What We’re Reading

Here are a few good articles the Collaborative Fund team came across this week.


Unsplash’s hiring page is quite good:

You’ve said you don’t want to see resumes. What do you want to see from someone applying for a job at Unsplash? Is it all about the portfolio?

Yeah, we think the traditional attached cover letter/resume with bullet points are an outdated, inhuman form of applying for a job. PDF resumes that we were taught to make in high school are artifacts from an economic time that aimed to turn people into replaceable cogs in a system. They reduce you to comparison. They strip you of your personality and what makes you unique, which is precisely what we are looking for in a hire.

We want to see what you do when you’re not told what to do. Because that’s what it’s like at Unsplash. This is why we don’t have a hiring form on our Hiring page. Instead, we ask you to just send us an email. We leave it up to you to decide what to put in it.


Amazon’s competitive dominance:

Since 2006, Amazon has reduced its total shipping cost by over 50% and increased its profit margins by between 5% and 14%, according to a working paper released Monday, authored by economists Jean-François Houde, Peter Newberry, and Katja Seim. Over the same period, prices at the online retailer have fallen by almost 40%, suggesting most of those savings in shipping costs are passed on to customers, they found separately.


Your parents’ income has a big impact on your earnings regardless of your level of education:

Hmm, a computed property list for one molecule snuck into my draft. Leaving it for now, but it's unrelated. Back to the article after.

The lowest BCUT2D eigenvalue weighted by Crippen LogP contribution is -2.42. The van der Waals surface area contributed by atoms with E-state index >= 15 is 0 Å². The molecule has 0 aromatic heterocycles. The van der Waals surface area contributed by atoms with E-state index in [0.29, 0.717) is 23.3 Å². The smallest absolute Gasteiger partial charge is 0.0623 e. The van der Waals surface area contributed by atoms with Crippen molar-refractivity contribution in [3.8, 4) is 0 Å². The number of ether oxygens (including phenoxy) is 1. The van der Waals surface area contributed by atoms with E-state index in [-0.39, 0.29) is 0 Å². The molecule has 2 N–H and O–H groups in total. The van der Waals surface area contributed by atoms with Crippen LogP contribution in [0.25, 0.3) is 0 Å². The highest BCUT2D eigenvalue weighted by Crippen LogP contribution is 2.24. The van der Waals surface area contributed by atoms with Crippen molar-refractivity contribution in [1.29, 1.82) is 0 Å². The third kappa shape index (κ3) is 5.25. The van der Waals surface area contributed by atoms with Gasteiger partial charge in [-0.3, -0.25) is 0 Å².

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This is an amazing piece about how easy it is to spiral out of control when you’re poor:

I once lost a whole truck over a few hundred bucks. It had been towed, and when I called the company they told me they’d need a few hundred dollars for the fee. I didn’t have a few hundred dollars. So I told them when I got paid next and that I’d call back then. I finally made it to payday, and when I went to get the truck, they told me that I now owed over a thousand dollars, nearly triple my paycheck. They charged a couple hundred dollars a day in storage fees. I explained that I didn’t have that kind of money, couldn’t even get it. They told me that I had some few months to get it together, including the storage for however long it took me to get it back, or that they’d simply sell it.

I wound up losing my jobs. So did my husband. We couldn’t get from point A to point B quickly enough, and we showed up to work, late, either soaked to the skin or sweating like pigs one too many times. And with no work, we wound up losing our apartment.

It’s amazing what things that are absolute crises for me are simple annoyances for people with money.


Howard Lindzon shares his reading habits:

The number ONE question I get asked is what I read. My fantastic job IS to read. I am incentivized to read the right things. In some ways, my filters – what I DO NOT READ – may be even more important than what I do read…. My ultimate edge comes down to my eyes and ears, the network I have made, the people I work most closely with everyday, the wins, the losses and the long miles on the road to get face time with smart people.


More mutual funds are funding private startups:

Thirty-six percent of firms going public in 2016 received mutual-fund financing before their IPO, according to a recent research paper by Michelle Lowry and Sungjoung Kwon, both at LeBow College of Business, Drexel University, and Yiming Qian at the University of Iowa.

This practice of investing in private firms has become increasingly widespread. Specifically, the authors say, fewer than 15 funds invested in private companies each year through 2000, compared with around 90 unique funds in 2015 and 2016.

Have a good weekend.